Nov 24, 2008

The Real News Network: Check it out

If you are thinking of making an end-of-the-year contribution to NPR or PBS, consider shifting some of that money to The Real News. The hyperlink will bring you to the home page. Sample the stories. The editing is sharp, the video quality is excellent.

Started by Canadian (!) broadcaster Paul Jay--an excellent interviewer, by the way--it's an attempt to provide context for news stories. It's based totally on listener support--no corporate sponsors, no commercials, no government support. Many of us have have watched Public Television and Radio over the years becoming less hard hitting as more and more "soft" and "humane" commercials have begun to seep into the breaks between programs. My favorite example is "Washington Week" on PBS with Gwen Ifil. You will be hard pressed to hear any reporting in this Friday evening round table about the influence of lobbyists, or environmental damage and lax EPA oversight since major support for the program comes from the National Mining Association.

Like Pacifica, it will be seen as "left wing" but I'd like to think of it as "independent"--see for yourself how Jay came up with the name for this listener-supported network in this interview.

Contribute if you can. This looks like a worthy enterprise. In addition to my continuing support for Pacifica, I have decided to shift my contributions to them and have attached a letter with my contribution forms to the local PBS and NPR stations telling them why I have decided to switch:

Dear (General Manager):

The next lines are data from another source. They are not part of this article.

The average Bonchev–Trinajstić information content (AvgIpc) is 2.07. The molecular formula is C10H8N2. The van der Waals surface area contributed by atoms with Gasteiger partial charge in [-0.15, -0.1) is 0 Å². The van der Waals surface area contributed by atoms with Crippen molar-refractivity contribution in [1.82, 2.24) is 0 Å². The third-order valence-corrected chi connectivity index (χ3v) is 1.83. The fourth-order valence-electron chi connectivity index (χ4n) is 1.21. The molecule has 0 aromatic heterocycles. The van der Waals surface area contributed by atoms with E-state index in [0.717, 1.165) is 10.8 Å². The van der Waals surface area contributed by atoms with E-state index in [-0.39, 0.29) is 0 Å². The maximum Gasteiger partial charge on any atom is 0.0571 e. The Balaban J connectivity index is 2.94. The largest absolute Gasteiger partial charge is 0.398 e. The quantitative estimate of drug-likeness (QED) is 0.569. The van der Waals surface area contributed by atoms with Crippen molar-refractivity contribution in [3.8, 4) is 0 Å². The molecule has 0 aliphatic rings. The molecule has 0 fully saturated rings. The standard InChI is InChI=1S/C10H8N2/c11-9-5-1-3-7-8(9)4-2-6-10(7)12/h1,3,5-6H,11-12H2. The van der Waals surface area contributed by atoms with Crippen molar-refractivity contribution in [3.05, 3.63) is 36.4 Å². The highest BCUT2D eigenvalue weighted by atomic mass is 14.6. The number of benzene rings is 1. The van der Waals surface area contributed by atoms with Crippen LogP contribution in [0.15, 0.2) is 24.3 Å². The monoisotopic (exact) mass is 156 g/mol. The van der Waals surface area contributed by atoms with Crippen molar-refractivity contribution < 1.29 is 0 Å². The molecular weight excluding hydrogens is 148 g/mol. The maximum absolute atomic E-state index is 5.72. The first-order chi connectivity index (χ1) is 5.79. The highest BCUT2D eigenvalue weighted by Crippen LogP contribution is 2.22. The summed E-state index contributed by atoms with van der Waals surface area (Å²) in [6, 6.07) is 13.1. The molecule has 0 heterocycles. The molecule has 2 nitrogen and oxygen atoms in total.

For a number of years now--well over a decade--I have become very dissatisfied with coverage of national and foreign news on your station. It is obvious to me that as you rely more and more on corporate sponsorship, your capacity to report fully and accurately has diminished, and that you no longer seek viewpoints and information from sources that provide information that might contradict or modify the corporatist and official viewpoints.

A recent example has been the coverage of the invasion of South Ossetia by Georgia in early August, 2008, or the current failure to cover the international outcry against Israel's continuing violence against and collective punishment of the Palestinian people. The viewpoint of labor or minorities is rarely, if ever, presented to balance the corporate viewpoint, and your reliance upon conservative think tanks has increased.

Now I can take some action against your failure to uphold journalistic standards. Effective immediately I will no longer be contributing to your station. I will instead contribute to a new listener- and viewer-supported internet enterprise, The Real News. This excellent group was founded by--ironically--a Canadian broadcaster, Paul Jay. I urge you to begin viewing The Real News to bolster your own coverage of national and international stories.

Immediately remove my name from your mailing and subscriber lists. You can be sure I will continue to listen or to watch (station call letters) for signs of improvement, and if improvement ever comes, perhaps I may even subscribe once again. You have my best wishes for a full recovery.

Sincerely yours,

Nov 20, 2008

The Great Paralysis in its 61rst Year

Some good advice for the president-elect was published Thursday in the Financial Times. In an article entitled "Obama Urged to Prioritise Mideast," Rouala Khalaf reports how the Saudi Foreign Minister urged Barack Obama to get to work right away on the Palestinian-Israeli conflict.

Saud al-Feisal said: "The issue of the Middle East is of paramount importance to all the problems in the region."